This time of year, I hear a lot of tax collector jokes and I even get some hate mail. That’s because my job is to reach into more than 300,000 pockets for $1.35 billion a year, doing my best to take the right amount from each pocket.
Property tax statements for 2019 have been mailed to the owners of residential and commercial land and buildings in Pierce County. (Where the tax is paid through an escrow account, the statement is sent to the bank or mortgage company, but it’s easy to look up online.)
County assessors and treasurers across Washington try hard to clear up myths and mysteries surrounding the property tax. The biggest misunderstanding is that an increased property value equals increased tax.
Actually, state law limits each taxing district to 1 percent more property tax revenue than the previous year, plus tax on new construction. So, if most values in a district are rising at a similar rate, as has been the case in recent years, the tax rate is driven down.
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The tax is determined by multiplying property value (in thousands of dollars) by the combined rate of all taxing districts where a property is located. Because school funding (both local and state) accounts for over half of the property tax, changes in the school formula can make quite a difference.
Last year saw tax increases for nearly every property, due to the Legislature’s addition of a second state school levy, to meet the court-ordered state funding of K-12 education.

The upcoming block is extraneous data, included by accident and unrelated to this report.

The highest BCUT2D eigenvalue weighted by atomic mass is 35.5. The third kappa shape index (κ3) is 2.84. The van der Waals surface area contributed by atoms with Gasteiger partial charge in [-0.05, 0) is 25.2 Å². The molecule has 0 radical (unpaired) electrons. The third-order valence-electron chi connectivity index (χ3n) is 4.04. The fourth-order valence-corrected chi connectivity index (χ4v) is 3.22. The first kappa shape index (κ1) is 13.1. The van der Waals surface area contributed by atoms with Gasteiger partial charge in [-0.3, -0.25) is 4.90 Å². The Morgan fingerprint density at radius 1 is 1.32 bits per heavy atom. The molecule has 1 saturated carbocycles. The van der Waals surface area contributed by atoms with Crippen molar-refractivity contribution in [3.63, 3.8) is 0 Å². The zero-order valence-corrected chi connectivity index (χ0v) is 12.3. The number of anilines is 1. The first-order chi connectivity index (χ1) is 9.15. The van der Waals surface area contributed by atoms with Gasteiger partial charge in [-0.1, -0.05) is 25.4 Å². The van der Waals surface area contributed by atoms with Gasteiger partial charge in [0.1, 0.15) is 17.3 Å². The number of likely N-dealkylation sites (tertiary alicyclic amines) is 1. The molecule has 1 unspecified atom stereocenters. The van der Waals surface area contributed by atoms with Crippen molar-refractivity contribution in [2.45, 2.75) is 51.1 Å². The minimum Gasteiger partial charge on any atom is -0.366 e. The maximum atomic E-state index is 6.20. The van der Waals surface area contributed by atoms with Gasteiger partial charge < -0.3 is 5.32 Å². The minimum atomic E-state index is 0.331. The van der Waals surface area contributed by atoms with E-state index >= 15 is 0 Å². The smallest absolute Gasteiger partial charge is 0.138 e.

This year, the second half of that equation takes effect — reduction of local school operating levies (now called enrichment levies) to no more than $1.50 per $1,000 of property value.
In 2018, these voted local levies in Pierce County’s 17 school districts ranged from $1.98 per $1,000 in the Peninsula School District up to $5.45 in the Carbonado District, with most other districts in the $3 to $4 range.
So, even though the value of most properties increased significantly in the past year, many taxpayers are seeing a reduction in their property tax due for 2019.
Also, this year only, the second state school levy is reduced by 30 cents per $1,000 value, resulting in additional savings. That one-year cut by the Legislature isn’t likely to be extended.
Already there is pressure in Olympia to raise the $1.50 local levy limit, and to increase funding in districts where teachers received substantial raises during a wave of strikes last fall.
Legislators are also being asked to call an election on reducing the constitutional 60-percent “yes” vote required to pass school construction bonds.
Last year voters in several school districts passed capital project levies taking effect in 2019, reducing the net amount of savings. The Fife District is seeing an increase in the total school tax rate due to a new construction bond levy.
In the Peninsula District, where the levy rate was already low, there is virtually no change.
The impact of three recently passed construction bonds in Peninsula, Bethel and Yelm Districts will be felt beginning in 2020.
In addition to schools, property taxes pay for city and county government, fire districts, EMS, parks, libraries, the Port of Tacoma, Sound Transit and flood control. Fees for conservation, noxious weed control and surface water are also included on the tax statement.
Property owners may view their taxes online at the Assessor-Treasurer’s website, piercecountywa.gov/atr, by entering either their parcel number or street address. Payment is due in two halves, by April 30 and October 31, 2019.
I see first-hand the difficulty many property owners have making ends meet, including taxes, insurance, upkeep and repairs. I will continue to be an advocate for the taxpayer, reminding local and state governments that the dollars they spend come out of your pocket.
Mike Lonergan is Pierce County’s two-term elected assessor-treasurer. Email him at Mike.Lonergan@piercecountywa.gov